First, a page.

ensuring that the right to liberty, as enshrined in Article 5 of the Federal
Constitution and Article 9 of the Universal Declaration of Human Rights
1948, is not violated without due justification.
Individuals should not be detained under the ISA unless genuine
reasons exist for believing that such individuals are a threat to national
security. Where detentions are necessary, such detentions should only be for
as long as is absolutely necessary.
Effective investigations should be carried out into allegations
of cruel, inhuman and degrading treatment or punishment of ISA detainees.
Disciplinary action should be taken in respect of officers who have been
found upon investigation to have mistreated detainees.
Family members should be informed of the arrest of detainees
within 24 hours of the arrest. Detainees should not be required to wait for
two weeks before gaining access to their families.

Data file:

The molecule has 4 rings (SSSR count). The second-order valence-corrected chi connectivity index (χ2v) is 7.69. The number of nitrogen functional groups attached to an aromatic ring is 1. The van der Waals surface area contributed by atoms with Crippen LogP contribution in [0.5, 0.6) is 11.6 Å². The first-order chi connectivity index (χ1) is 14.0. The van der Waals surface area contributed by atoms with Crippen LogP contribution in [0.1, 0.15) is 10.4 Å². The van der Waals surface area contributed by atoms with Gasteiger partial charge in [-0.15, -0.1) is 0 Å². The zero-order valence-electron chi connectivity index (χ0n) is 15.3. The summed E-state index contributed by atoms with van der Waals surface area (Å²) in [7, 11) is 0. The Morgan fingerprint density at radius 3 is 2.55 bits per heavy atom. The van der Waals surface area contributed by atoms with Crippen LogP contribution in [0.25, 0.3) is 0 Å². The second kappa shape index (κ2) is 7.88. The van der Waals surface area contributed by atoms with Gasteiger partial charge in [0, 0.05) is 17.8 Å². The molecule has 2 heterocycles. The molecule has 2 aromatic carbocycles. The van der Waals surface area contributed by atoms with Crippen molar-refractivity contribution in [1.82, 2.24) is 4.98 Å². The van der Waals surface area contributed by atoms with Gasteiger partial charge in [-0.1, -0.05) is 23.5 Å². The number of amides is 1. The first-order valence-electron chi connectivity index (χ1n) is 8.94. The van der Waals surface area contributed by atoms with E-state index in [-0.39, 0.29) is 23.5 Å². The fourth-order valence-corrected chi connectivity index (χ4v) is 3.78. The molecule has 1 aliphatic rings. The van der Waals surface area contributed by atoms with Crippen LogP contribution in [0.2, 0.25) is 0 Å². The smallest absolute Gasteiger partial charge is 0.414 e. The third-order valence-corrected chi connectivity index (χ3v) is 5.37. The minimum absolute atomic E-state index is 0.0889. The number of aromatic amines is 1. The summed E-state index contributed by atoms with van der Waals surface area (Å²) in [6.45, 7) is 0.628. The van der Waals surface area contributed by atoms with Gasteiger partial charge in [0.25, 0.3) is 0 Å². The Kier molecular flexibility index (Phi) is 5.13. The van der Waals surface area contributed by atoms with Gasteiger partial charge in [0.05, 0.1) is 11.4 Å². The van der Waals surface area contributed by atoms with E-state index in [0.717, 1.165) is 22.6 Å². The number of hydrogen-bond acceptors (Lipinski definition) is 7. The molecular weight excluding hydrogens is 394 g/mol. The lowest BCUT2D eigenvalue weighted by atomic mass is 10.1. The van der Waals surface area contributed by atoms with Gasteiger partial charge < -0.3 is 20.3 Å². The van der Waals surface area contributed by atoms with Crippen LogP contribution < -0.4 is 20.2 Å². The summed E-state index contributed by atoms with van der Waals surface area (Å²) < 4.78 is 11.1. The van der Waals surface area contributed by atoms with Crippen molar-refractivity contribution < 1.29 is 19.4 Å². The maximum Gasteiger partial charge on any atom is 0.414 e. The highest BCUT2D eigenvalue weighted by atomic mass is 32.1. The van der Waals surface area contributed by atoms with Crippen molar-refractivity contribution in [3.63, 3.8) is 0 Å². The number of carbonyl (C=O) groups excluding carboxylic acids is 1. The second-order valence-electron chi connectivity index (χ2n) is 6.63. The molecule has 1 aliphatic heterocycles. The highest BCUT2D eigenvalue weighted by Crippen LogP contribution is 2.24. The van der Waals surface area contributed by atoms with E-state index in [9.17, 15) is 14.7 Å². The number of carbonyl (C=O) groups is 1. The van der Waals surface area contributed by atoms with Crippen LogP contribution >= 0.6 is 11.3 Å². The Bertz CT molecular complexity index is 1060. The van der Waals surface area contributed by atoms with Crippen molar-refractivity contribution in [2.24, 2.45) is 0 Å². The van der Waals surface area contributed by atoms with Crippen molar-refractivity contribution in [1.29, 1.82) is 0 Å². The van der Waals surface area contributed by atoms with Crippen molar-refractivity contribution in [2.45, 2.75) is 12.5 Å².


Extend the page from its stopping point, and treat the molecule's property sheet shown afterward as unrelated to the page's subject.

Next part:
Appropriate amendments should be made to Rule 22(6) of the
Lock-Up Rules 1958, to protect the right to privacy of the detainee during
family visits, as guaranteed under Article 12 of the Universal Declaration
of Human Rights.
Detainees should be produced before a magistrate within 24
hours of arrest in accordance with Article 5 of the Federal Constitution.
Detainees should be allowed access to counsel during the
aforesaid production before a magistrate and supplied with a copy of the
grounds of arrest.
As a two-time ISA detainee in 1969 and 1987, I find the claims
by the Special Branch Social Intelligence Assistant Director Anuar Bashah
Mohd Sohore to the Suhakam public inquiry that the 60-day ISA interrogative
custody - where detainees are often held incommunicado - was not a
brain-washing session and that physical force was not used on ISA detainees
as totally lacking in credibility.
Although I had personally not experienced any physical mistreatment, the
fact of physical violence and torture of ISA detainees had been amply
recorded, even in sworn affidavits, for any police officer to make any
It is for this reason that I could empathize with ISA detainee Saari Sungib
when, in his 158-page personal account of his 60-day interrogation, he
exposed police interrogation methods and techniques, including police claims